Four Miscellanies

A bit of evening writing, of the scattershot sort.

November 11, 2019Filed under Blog#learning#poetry#walking#writingMarkdown source

I. Another thing word count goals are bad at

Poetry!
In some (important) sense
the core of the art is
brevity
so word count goals
best come inverted
if they come at all

II. An answer to Craig Mod’s question

I’ve been reading Craig Mod’s fabulous Ridgeline newsletter all year. It’s a letter about walking—kind of. That’s the jumping off-point, anyway. Mod asked a question, back at the beginning of the newsletter, and I kept thinking about answering it but never getting around to it, until in today’s issue he poked and prodded: “Just reply to this email with a sentence or two. Brevity is godliness. Don’t overthink!” So, I did:

I wasn’t always a walker (though I grew up in a family that loved hiking and even backpacking). I got to running first, in fact. But I picked up the habit during my years in seminary: looooong days of reading and writing for school and programming for work, needing to somehow keep my brain moving—and finding that getting my body moving did the trick better than anything else. 25 minutes of work, 5 minutes of walk. Repeat. Circumlocute the little mall where the coffee shop is a few dozen times. Walk a few miles in a day. Body loose, mind still working, even 12 hours along. And it stuck—so you’ll still find me, even on a cold Colorado winter morning, bundling up and stepping out of the house and walking halfway down our street and back.

III. Keeping learning

My friend Ben—look at that lovely new website! He just relaunched it—sent me an interesting article tonight, and it was the straw that broke the camel’s back, where by “broke the camel’s back” I actually mean something much less… destructive? Something like “the pebble that started the avalanche,” but that too is destructive. Same goes for “tipped me over the edge.” (I didn’t mean for this paragraph to be a reflection on these destructive metaphors, but here we are.) The point is: the article got me digging into something I’ve been thinking about for a while,1 and now I want to dive so very deep into that subject. I spent the better part of an hour tonight wrapping my head around it a bit more, starting to get the feel of it by way of a bunch of examples.

I love that feeling. My brain stretched a bit in a way that I love: like a set of muscles feeling a hint of pain, but a pain that means progress. We were explaining this to our 7-year-old daughter recently, as she was learning something. “That feeling—that almost a pain, a special and strange kind of tiredness in your head—it means you’re learning!” We celebrated it with her, let her know that it is good and that we still feel it too: we hope she comes to love it the way we do. I hadn’t felt it quite like I did tonight in a while. It was good to dig in a bit, and it makes me want to do so all the more.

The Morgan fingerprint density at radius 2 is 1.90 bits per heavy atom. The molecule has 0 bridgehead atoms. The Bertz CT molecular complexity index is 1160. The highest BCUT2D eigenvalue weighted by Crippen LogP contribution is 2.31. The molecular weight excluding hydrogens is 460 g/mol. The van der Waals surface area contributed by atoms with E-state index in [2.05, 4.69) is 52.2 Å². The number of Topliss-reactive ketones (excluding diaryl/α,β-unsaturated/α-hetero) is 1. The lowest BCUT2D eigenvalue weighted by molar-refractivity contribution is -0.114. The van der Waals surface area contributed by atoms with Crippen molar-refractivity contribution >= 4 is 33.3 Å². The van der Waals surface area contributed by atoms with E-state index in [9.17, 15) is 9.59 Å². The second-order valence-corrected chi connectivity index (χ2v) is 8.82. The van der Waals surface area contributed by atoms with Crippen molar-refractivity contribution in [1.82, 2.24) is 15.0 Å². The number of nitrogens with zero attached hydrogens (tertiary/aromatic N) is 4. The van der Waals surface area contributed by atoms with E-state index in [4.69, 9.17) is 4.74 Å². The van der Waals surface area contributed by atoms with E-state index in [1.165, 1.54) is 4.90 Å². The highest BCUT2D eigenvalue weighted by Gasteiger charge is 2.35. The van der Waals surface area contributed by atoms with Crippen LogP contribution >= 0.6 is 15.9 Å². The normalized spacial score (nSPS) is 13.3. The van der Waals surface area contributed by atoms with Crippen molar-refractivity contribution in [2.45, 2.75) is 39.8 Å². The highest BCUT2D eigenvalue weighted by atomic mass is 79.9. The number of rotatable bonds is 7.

IV. Which words should I count?

The point is to be writing. But which words count? The issue I wrote up on the TypeScript repository this evening? The answer I offered to a question on a forum about a software library? The notes scribbled in a notebook this morning, gestures toward the essays I would like to finish this year? The couple paragraphs of documentation I wrote for an open source project? The contents of this post? Would the words I sent to Craig Mod count if I dind’t include them in this post? I’m overthinking this. It is my way. It doesn’t really matter, of course. There’s just the silly part of me that wants to know how much I have written when the month comes to a close. And so I have a spreadsheet! It tracks the daily average so far, has a little calculation for the expected number of words at the end of the month given that average. But spreadsheets demand specific numbers, and so I need to count my words, and that in turn makes me want to know: which words?

Again: it does not matter. This whole project would work equally well if I opted not to track it this way. Somehow, though, I find it motivating to do so. And so here we are.

(Because I know at least one of you is dying to know, will be driven a little mad if I do not say: the contents of this post, and the documentation I wrote for that open source project—but not the words in the open source issue I opened or the answer I wrote up on a forum. Entirely arbitrary. That’s what seems right for this project, though.)


  1. Generators in JavaScript, if you happen to care. The article was ostensibly about the proposed pipeline operator↩︎